Crockpot oatmeal is a healthy and satisfying hot breakfast that’s ready when you wake up. Get a good old-fashioned start to your day!
Why you’ll love it: Your slow cooker is ideal for cooking steel cut oats. Low and slow is just what they need to cook perfectly.
How long it takes: overnight
Equipment you’ll need: slow cooker (4-6 quart)
- 1 Recipe Overview
- 2 What Are Steel Cut Oats?
- 3 About This Recipe
- 4 What You’ll Need
- 5 How To Make This Recipe
- 6 Topping ideas
- 7 FAQs
- 8 Make-Ahead Ideas
- 9 Storage & Reheating Tips
- 10 Rather Have Oatmeal Cookies?
- 11 Easy Breakfast Ideas
- 12 More Recipes
- 13 Get the Recipe: Crockpot Oatmeal with Steel Cut Oats
You’ll love crockpot oatmeal because you wake up to a hot bowl of oatmeal, a hearty healthy breakfast. What could be better than that? It’s comforting, warm, and filling.
Eating oatmeal can feel a little old-fashioned. Oats have been around for thousands of years. You may know oatmeal as porridge or by another name. The Scots have been eating oatmeal for centuries because growing oats is well-suited to their climate. I’m reminded of a funny episode in The Outlander series when Jamie tells the French king his digestive problems could be solved with a morning bowl of porridge.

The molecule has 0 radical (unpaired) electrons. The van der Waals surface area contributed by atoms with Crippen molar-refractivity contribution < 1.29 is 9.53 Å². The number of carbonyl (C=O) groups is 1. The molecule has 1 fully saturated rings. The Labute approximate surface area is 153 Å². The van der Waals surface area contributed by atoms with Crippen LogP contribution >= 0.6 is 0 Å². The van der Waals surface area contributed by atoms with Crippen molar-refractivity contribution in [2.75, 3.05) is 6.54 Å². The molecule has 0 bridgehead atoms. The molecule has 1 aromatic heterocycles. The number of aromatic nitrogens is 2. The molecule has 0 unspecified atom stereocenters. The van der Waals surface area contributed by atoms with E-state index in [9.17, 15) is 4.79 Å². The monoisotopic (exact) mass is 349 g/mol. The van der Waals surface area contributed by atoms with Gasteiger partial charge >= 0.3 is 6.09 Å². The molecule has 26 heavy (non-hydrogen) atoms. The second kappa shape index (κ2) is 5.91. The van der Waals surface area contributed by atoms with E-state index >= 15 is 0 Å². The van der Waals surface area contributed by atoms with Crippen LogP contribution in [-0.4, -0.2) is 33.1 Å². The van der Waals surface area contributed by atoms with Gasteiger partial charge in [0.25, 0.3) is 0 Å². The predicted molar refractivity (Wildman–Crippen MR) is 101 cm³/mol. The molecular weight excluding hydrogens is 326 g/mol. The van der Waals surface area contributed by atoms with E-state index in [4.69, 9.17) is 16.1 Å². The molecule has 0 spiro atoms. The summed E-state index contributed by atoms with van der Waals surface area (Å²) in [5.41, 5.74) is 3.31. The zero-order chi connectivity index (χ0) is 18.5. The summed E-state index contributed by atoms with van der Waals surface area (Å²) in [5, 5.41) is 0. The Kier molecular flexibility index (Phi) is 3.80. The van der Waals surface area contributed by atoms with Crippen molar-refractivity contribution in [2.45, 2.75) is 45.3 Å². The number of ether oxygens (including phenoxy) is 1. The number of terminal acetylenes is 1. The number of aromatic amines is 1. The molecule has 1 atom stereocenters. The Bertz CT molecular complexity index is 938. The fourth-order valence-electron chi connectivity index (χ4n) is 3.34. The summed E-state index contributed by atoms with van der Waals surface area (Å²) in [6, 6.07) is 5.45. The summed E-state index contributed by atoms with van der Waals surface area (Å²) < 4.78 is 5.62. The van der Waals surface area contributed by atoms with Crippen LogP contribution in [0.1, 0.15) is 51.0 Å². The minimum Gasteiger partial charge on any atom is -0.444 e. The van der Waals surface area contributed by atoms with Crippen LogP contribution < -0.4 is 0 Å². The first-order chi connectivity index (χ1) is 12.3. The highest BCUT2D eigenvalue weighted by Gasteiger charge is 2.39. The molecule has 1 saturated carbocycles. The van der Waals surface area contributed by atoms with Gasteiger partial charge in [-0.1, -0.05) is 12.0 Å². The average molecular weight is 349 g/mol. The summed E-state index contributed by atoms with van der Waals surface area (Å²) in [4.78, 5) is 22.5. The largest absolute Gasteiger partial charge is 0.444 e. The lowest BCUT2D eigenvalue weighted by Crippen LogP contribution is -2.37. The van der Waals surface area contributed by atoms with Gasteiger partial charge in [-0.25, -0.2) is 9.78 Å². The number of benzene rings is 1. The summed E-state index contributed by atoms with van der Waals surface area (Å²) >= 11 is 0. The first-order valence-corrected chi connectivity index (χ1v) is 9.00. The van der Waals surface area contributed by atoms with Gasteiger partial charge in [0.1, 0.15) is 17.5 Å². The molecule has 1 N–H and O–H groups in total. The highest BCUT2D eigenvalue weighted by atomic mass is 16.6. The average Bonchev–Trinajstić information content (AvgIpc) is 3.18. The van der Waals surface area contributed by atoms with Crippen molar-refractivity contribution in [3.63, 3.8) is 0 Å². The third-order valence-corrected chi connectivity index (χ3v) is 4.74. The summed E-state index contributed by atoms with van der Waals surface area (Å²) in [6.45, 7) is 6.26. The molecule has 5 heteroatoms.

Why is a breakfast of oatmeal a good thing? Healthline says oats are one of the healthiest grains on earth. They are a good source of vitamins, minerals, and fiber and help with heart health, digestion, and weight loss. Oats are higher in protein than many other grains. They’ll stick with you until lunchtime! Oats are gluten-free, too.
If you have only tried instant oatmeal from the little packets, you’ll be very pleased to discover that oatmeal can be so much better than that! There’s really no comparison.
What Are Steel Cut Oats?
Oat groats (the whole grain) are milled in a variety of ways. For steel cut oats, the groats are chopped into little pieces. They look like small pieces of brown rice. Steel cut oats, also known as Irish oats or Scottish oats, have a chewier texture than old-fashioned oats which are steamed first, then rolled into small flat disks. Steel cut oats require a longer cooking time.
About This Recipe
This oatmeal is so easy to stir up the night before. You only need oats, water, and a pinch of salt. And a crockpot, of course!
In the morning, just lift the lid off your slow cooker, spoon steaming hot oatmeal into your bowl, top with anything you like, and eat!
No half-awake breakfast making. No standing by the stove, stirring a pot while you listen to your stomach growl. Granted, quick oats don’t take long to make but if you prefer the texture of steel cut oats, you’re looking at thirty-five minutes minimum. That definitely doesn’t work for my family and probably not yours either.